EU to cut Sri Lanka trade benefits over rights
BRUSSELS: European Union nations decided Monday to withdraw preferential trade benefits from Sri Lanka due to "significant shortcomings" on human rights issues, the EU Commission announced.
The decision came after an "exhaustive investigation... identified significant shortcomings in respect of Sri Lanka's implementation of three UN human rights conventions," the commission said in a statement.
The suspension of the GSP+ (Generalised System of Preferences plus) benefits will not take effect for six months "giving Sri Lanka extra time to address the problems identified," the EU executive added.
"I would like to emphasise that I hope Sri Lanka will sit with us over the next six months in order to agree upon a set of measures that will result in rapid, demonstrable and sustainable progress in relation to the human rights shortcomings we have identified," said new EU Trade Commissioner Karel De Gucht.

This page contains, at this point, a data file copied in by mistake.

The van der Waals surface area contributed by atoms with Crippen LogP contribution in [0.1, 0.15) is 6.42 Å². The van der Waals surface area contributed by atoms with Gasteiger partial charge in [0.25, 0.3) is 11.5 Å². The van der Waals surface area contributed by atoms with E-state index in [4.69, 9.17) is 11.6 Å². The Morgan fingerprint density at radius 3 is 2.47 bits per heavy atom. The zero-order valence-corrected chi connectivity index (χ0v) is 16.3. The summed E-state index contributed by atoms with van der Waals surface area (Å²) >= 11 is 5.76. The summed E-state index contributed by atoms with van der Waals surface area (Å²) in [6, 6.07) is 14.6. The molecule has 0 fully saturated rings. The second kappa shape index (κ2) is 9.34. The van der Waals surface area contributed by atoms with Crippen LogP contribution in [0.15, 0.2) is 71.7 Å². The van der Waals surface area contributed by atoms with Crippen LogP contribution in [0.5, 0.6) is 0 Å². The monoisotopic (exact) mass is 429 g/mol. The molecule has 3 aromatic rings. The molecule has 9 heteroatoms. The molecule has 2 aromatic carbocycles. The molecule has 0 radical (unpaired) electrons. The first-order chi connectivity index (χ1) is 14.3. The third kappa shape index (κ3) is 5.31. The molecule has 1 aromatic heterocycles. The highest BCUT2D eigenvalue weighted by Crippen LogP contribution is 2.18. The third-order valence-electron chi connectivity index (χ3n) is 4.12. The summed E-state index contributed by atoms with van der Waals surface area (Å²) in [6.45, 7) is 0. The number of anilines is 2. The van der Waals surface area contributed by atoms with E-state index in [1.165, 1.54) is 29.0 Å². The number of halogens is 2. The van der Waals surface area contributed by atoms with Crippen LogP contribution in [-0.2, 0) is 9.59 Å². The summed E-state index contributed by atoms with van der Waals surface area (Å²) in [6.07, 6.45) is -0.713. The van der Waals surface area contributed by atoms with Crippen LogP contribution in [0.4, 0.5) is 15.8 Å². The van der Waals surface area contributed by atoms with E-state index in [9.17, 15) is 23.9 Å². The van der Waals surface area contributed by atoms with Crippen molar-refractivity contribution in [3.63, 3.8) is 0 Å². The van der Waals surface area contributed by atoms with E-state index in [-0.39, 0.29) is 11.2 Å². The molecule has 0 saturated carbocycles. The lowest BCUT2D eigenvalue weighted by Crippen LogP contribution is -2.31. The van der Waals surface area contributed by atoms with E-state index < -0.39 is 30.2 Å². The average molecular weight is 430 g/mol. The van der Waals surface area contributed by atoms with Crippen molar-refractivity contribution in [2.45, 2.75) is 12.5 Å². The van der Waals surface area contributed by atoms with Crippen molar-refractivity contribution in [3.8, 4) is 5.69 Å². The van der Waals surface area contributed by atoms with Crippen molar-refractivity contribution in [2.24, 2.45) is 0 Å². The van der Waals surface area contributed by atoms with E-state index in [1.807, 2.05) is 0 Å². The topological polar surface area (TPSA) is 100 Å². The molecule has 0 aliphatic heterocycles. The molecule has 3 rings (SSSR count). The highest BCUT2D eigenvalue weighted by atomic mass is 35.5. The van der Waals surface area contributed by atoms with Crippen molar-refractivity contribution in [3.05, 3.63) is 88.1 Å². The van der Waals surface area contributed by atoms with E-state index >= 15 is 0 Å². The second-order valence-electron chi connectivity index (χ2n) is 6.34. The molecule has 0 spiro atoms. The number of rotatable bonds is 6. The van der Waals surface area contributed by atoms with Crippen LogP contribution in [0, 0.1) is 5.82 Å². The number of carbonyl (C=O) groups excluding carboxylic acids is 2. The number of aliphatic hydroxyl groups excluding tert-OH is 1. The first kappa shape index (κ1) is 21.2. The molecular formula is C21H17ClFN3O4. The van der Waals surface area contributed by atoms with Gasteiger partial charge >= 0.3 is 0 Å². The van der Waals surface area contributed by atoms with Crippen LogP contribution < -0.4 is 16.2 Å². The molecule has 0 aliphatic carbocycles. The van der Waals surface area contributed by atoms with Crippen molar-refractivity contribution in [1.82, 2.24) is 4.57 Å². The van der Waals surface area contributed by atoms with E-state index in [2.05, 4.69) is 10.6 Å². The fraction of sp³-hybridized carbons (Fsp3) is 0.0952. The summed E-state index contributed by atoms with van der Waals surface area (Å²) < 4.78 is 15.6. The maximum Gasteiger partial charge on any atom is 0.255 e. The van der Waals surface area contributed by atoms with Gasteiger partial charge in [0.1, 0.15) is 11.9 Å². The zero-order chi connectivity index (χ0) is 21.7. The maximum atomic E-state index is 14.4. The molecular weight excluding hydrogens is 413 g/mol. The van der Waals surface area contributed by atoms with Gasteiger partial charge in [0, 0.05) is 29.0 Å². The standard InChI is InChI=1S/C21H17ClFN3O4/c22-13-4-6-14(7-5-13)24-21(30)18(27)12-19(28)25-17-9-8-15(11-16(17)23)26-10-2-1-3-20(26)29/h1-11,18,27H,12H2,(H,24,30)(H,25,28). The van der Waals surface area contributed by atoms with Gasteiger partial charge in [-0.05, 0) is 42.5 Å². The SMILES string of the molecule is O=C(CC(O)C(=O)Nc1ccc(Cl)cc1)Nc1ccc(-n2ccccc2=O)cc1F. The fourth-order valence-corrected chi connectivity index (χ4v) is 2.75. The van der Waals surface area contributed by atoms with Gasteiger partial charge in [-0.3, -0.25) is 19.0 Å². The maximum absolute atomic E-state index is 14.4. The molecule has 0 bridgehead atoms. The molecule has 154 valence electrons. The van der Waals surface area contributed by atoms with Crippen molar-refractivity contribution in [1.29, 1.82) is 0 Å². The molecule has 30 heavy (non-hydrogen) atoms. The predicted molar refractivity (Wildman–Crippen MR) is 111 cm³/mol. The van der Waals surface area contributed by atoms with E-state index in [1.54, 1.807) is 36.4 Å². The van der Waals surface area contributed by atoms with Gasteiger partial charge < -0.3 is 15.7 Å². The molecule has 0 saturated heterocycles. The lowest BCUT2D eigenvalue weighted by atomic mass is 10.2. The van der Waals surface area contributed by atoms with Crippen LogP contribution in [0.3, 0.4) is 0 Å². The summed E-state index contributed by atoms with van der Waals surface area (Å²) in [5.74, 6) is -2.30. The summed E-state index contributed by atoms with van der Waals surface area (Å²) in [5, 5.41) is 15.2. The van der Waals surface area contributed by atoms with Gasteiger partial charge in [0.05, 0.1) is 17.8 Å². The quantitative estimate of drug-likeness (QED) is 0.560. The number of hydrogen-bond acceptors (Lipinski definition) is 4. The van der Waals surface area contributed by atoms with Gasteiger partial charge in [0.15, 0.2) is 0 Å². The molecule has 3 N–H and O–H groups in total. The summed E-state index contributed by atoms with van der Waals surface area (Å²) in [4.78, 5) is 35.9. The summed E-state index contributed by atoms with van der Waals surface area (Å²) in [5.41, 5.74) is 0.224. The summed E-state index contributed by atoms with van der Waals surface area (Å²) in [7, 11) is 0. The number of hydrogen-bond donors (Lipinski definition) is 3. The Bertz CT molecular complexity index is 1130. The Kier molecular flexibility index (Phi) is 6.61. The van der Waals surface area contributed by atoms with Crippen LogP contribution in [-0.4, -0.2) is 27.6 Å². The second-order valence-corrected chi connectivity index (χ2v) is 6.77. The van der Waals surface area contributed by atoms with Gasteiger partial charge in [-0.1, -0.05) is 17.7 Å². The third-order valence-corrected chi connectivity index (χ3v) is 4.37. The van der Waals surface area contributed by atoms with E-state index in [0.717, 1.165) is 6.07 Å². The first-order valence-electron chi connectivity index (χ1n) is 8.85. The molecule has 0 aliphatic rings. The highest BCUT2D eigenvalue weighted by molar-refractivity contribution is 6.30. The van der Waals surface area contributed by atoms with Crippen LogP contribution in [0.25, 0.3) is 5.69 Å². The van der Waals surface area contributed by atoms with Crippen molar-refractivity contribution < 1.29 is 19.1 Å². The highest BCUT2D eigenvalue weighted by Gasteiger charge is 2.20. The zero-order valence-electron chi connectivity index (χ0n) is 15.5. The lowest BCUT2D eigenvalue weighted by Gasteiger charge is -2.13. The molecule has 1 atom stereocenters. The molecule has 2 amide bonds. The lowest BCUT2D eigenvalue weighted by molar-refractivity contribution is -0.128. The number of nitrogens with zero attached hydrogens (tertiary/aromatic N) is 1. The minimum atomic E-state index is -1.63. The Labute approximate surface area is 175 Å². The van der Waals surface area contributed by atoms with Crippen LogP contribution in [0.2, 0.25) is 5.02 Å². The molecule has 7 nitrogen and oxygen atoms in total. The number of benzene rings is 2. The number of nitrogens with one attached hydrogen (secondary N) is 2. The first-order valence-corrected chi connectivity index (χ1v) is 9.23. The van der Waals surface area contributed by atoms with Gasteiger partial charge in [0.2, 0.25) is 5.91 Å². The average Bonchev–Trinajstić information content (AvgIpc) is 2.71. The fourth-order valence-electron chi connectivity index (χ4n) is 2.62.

The European Union's GSP+ scheme gives 16 poor nations preferential access to the trading bloc in return for following strict commitments on a wide variety of social and rights issues.
Sri Lanka's hawkish government has faced almost constant criticism over the past several years because of the way it has conducted a war against Tamil Tiger rebels.
Government forces have been accused of a host of rights violations including the indiscriminate killing of thousands of Tamil civilians, the murder of aid workers and the execution of surrendering rebels.
Sri Lanka gains about 150 million dollars annually due to preferential tariffs, according to trade estimates.
The island's clothing industry is the main beneficiary, using the tax breaks to sell to high street retailers in Europe.